Ready, Set, Go Abroad: Top Steps to Studying in Another Country

WASHINGTON, Aug. 15 /PRNewswire/ — College students heading back to campus should start looking into that international study program they’ve been eying. Sophomore and junior years, or the summer between, are an ideal time to study abroad before students get too entrenched in senior-level classes, projects and internships.

According to the Institute of International Education (IIE), almost 200,000 students from the United States venture overseas for a study program each year, with the number of students seeking international education doubling over the last decade.

The United Kingdom (which includes England, Scotland, Wales and Northern Ireland) remains the most popular destination, followed by Italy, Spain and France; non-traditional destinations like Australia and China are also gaining notice.

The jump in overseas programs reflects views held by many educators and employers that studying abroad prepares American students to live and work in a global society, enhances their academic and career prospects and encourages their personal growth.

According to Peter McPherson, president of the National Association of State Universities and Land-Grant Colleges, “Study abroad is no longer a luxury. For students, and the American workforce, to be competitive in the global marketplace, they need experience living in and working with different cultures.”

Students and their parents need to do their research to select the program best for them.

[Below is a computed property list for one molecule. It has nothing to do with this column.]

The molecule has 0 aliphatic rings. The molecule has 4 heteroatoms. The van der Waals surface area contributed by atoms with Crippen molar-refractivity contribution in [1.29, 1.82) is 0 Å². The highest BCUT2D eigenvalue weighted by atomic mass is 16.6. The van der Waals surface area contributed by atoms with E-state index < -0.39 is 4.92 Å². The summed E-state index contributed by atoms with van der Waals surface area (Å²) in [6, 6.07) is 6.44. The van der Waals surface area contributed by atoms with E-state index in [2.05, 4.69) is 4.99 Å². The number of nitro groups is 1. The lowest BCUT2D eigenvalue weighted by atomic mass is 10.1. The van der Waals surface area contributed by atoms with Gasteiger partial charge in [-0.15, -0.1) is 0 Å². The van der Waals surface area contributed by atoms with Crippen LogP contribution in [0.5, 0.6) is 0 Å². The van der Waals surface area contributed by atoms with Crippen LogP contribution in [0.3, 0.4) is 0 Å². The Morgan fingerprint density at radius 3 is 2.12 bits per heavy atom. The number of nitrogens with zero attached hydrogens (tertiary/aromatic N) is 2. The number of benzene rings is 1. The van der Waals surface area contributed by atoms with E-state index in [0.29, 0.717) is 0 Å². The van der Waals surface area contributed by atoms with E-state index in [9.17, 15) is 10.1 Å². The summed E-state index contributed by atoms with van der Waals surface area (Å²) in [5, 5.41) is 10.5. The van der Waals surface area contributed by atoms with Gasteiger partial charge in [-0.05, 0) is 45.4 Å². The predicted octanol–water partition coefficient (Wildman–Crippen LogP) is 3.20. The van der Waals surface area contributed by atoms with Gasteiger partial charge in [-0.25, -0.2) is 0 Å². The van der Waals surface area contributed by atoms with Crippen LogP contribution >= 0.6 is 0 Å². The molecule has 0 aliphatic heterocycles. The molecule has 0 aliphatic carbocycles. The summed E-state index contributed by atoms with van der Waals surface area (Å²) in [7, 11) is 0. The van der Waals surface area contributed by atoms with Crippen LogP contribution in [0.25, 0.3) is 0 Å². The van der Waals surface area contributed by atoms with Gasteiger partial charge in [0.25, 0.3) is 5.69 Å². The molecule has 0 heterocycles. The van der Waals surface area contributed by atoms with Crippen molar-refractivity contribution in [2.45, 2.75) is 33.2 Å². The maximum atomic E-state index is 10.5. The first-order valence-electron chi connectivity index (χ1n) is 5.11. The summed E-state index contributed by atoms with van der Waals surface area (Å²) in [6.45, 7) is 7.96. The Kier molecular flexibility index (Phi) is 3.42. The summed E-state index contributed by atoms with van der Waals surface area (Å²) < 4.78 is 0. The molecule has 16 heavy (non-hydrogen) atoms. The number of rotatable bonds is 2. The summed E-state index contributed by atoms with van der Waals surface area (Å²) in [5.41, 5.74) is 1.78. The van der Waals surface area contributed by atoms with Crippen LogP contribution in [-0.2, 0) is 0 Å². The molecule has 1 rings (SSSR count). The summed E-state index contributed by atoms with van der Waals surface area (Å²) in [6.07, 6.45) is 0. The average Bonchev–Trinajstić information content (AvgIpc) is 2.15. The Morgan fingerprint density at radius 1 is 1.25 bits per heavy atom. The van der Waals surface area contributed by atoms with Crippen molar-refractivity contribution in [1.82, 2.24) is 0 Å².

Consider:

* What your school has to offer: Thousands of US universities offer study
abroad programs in destinations around the world. For instance, every
year UCLA sends approximately 2,000 students abroad to more than 140
institutions in 33 countries through the University of California
Education Abroad Program.

* Enrolling directly in a foreign institution: To offer their students an
authentic international experience, many American universities have
agreements with international counterparts that allow students to enroll
directly in the host institution. Even if such programs are not already
in place, students can consult with their advisors to research
universities abroad and select a school with classes that transfer
easily to their home institution.

* Summer, semester or shorter-term programs: Nearly 60 percent of students
enroll in semester or summer studies. However, according to IIE, one to
two-month programs are on the rise.

* Language and culture change: While students proficient in another
language may choose to study in that country, others may hesitate to
take complex subjects in another language. Countries like the UK remain
popular choices because they offer a diverse cultural experience, but
classes are taught in English.

* Financing (though it’s more affordable than you’d think): In many cases,
students studying abroad through their home institutions only incur
additional costs when it comes to travel and living expenses; those who
enroll directly at foreign universities are likely to find that tuition
is comparable to that of private or out-of-state schools in the US.
Scholarships and financial aid packages frequently extend to study
abroad programs, so students should check with their financial aid
office to see what options are available.

* Planning ahead: Given the popularity of overseas programs, students
should give themselves ample time to research and apply for programs.
The application deadline for many second semester programs falls in
early October, while summer programs have deadlines in December or
January.

Students can begin by checking with their own college’s overseas study office; websites like StudyAbroad.com also offer information on programs around the world. Students who have already selected their destination can also check out country-specific educational organizations such as the British Council (http://www.britishcouncil.org/usa) that provide more detailed information and resources designed especially for those studying in that particular country.

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